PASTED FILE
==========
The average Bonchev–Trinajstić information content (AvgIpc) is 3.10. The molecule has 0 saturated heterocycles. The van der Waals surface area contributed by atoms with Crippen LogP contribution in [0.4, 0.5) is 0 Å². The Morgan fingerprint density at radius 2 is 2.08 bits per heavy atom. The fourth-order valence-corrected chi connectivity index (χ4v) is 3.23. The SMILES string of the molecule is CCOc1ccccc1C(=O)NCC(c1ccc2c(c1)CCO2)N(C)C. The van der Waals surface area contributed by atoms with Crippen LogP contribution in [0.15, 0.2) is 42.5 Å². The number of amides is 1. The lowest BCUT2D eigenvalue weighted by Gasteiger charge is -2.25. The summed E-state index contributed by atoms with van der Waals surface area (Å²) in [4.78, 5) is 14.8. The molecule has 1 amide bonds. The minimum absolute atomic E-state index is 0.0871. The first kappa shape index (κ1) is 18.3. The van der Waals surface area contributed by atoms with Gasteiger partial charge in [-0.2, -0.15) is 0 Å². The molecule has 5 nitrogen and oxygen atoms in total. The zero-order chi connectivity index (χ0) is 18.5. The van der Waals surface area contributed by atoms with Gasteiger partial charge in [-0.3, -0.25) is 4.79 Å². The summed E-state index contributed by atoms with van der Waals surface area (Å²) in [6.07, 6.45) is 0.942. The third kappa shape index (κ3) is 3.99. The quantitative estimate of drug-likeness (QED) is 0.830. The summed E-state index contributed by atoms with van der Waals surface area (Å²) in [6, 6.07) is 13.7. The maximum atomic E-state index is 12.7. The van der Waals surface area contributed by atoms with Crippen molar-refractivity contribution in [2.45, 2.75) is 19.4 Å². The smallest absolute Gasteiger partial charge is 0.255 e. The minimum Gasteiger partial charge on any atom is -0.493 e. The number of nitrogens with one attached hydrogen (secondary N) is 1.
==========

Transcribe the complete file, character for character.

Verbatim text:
The average Bonchev–Trinajstić information content (AvgIpc) is 3.10. The molecule has 0 saturated heterocycles. The van der Waals surface area contributed by atoms with Crippen LogP contribution in [0.4, 0.5) is 0 Å². The Morgan fingerprint density at radius 2 is 2.08 bits per heavy atom. The fourth-order valence-corrected chi connectivity index (χ4v) is 3.23. The SMILES string of the molecule is CCOc1ccccc1C(=O)NCC(c1ccc2c(c1)CCO2)N(C)C. The van der Waals surface area contributed by atoms with Crippen LogP contribution in [0.15, 0.2) is 42.5 Å². The number of amides is 1. The lowest BCUT2D eigenvalue weighted by Gasteiger charge is -2.25. The summed E-state index contributed by atoms with van der Waals surface area (Å²) in [4.78, 5) is 14.8. The molecule has 1 amide bonds. The minimum absolute atomic E-state index is 0.0871. The first kappa shape index (κ1) is 18.3. The van der Waals surface area contributed by atoms with Gasteiger partial charge in [-0.2, -0.15) is 0 Å². The molecule has 5 nitrogen and oxygen atoms in total. The zero-order chi connectivity index (χ0) is 18.5. The van der Waals surface area contributed by atoms with Gasteiger partial charge in [-0.3, -0.25) is 4.79 Å². The summed E-state index contributed by atoms with van der Waals surface area (Å²) in [6.07, 6.45) is 0.942. The third kappa shape index (κ3) is 3.99. The quantitative estimate of drug-likeness (QED) is 0.830. The summed E-state index contributed by atoms with van der Waals surface area (Å²) in [6, 6.07) is 13.7. The maximum atomic E-state index is 12.7. The van der Waals surface area contributed by atoms with Crippen molar-refractivity contribution in [2.45, 2.75) is 19.4 Å². The smallest absolute Gasteiger partial charge is 0.255 e. The minimum Gasteiger partial charge on any atom is -0.493 e. The number of nitrogens with one attached hydrogen (secondary N) is 1.